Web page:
Volume 20 - Issue 4 - April 2007
Dermatology Diagnosis »
An 11-year-old boy presents to the clinic with a chief complaint of multiple bumps on his right leg and foot. He reports the lesions have been present for almost two months and appear to be increasing in number and size. The boy did not see his pediatrician or family physician for this condition.
The lateral column of the foot includes the calcaneus, the cuboid, the fourth and fifth metatarsals as well as the calcaneocuboid (CC), cuboido-metatarsal and intermetatarsal joints. Injuries to the midtarsal joints are relatively uncommon. However, when these injuries do occur, there is a debate on the best way to approach the treatment.1
As the population ages, the impact of chronic disease is challenging the world of medicine. Rheumatoid arthritis (RA) is a chronic disease that affects more than 2.1 million Americans and, unlike osteoarthritis, the impact of RA typically starts much earlier in life.1 There is a wide range of pathology in the musculoskeletal system that may occur as RA progresses and in more advanced disease, more than 85 percent of patients have foot involvement.2 As RA progresses or in severe cases, deformity occurs earlier and patients struggle with disabling pain and functional limita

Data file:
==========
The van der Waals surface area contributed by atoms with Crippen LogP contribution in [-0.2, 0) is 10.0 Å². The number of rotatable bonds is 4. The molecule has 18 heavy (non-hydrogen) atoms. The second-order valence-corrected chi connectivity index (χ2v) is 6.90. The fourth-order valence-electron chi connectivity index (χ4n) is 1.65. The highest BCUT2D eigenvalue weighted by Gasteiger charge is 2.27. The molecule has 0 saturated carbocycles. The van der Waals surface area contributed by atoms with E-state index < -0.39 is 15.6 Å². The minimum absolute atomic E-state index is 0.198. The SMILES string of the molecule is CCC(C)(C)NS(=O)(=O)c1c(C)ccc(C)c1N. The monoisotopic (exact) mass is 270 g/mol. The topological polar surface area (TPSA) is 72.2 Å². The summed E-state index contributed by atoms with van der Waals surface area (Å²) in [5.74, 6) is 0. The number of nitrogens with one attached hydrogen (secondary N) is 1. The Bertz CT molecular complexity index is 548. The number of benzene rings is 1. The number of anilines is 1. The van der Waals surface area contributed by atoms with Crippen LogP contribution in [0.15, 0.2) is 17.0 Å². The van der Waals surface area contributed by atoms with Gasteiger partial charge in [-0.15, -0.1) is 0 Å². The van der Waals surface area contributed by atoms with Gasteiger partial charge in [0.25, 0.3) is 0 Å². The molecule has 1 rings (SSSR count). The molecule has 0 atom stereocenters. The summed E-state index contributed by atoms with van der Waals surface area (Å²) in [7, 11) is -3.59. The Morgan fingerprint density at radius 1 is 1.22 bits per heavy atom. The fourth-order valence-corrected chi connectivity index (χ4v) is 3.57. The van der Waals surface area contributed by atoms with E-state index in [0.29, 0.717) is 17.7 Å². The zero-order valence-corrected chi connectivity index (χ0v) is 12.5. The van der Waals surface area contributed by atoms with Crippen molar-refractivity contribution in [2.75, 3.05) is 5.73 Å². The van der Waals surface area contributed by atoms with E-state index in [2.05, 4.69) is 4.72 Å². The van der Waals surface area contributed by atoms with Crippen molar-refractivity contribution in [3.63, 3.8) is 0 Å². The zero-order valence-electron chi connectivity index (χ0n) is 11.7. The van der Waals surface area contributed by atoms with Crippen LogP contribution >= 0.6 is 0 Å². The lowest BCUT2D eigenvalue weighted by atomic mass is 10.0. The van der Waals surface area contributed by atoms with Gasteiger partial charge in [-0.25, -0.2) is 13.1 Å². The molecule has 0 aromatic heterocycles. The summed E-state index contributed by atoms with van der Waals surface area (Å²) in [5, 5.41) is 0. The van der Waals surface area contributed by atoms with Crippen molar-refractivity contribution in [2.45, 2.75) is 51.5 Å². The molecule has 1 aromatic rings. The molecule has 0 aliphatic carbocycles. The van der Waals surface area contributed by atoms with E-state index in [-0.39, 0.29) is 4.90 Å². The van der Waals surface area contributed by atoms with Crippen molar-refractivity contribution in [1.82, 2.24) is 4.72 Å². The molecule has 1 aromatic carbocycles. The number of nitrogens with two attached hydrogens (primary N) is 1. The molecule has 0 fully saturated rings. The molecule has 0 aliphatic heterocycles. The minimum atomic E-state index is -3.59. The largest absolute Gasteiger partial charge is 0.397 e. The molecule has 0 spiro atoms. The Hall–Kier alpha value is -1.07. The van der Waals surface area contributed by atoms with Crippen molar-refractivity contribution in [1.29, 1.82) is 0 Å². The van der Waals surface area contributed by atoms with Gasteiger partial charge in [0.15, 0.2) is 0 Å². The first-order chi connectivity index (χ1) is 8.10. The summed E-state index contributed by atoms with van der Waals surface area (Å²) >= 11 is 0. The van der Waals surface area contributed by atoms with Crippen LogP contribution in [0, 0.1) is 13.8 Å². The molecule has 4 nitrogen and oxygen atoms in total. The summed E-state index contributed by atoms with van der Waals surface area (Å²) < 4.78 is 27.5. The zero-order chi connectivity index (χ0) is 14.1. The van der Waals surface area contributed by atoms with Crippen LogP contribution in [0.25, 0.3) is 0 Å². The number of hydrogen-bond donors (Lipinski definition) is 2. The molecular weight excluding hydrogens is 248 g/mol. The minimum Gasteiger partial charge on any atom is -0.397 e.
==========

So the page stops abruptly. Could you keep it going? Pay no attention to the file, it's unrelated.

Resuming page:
Peripheral arterial disease can result in a range of serious complications and possible death. Accordingly, this author offers a closer look at non-invasive testing and assesses the pros and cons of these tests at the microcirculations and macrocirculation levels
It would be safe to say that among foot deformities, lesser digital deformities are one of the most common and one of the most complicated problems. The etiology and mechanism of action of the deformities have been well established. In order to best fix the deformity, the surgeon must have a good knowledge of the specific anatomy as well as the intricate biomechanics within the digits.
The mechanism of action for the development of hammertoes, mallet toes and clawtoes has been established in the literature. It is beyond the scope of this article to expound on the anatomy and the etiology of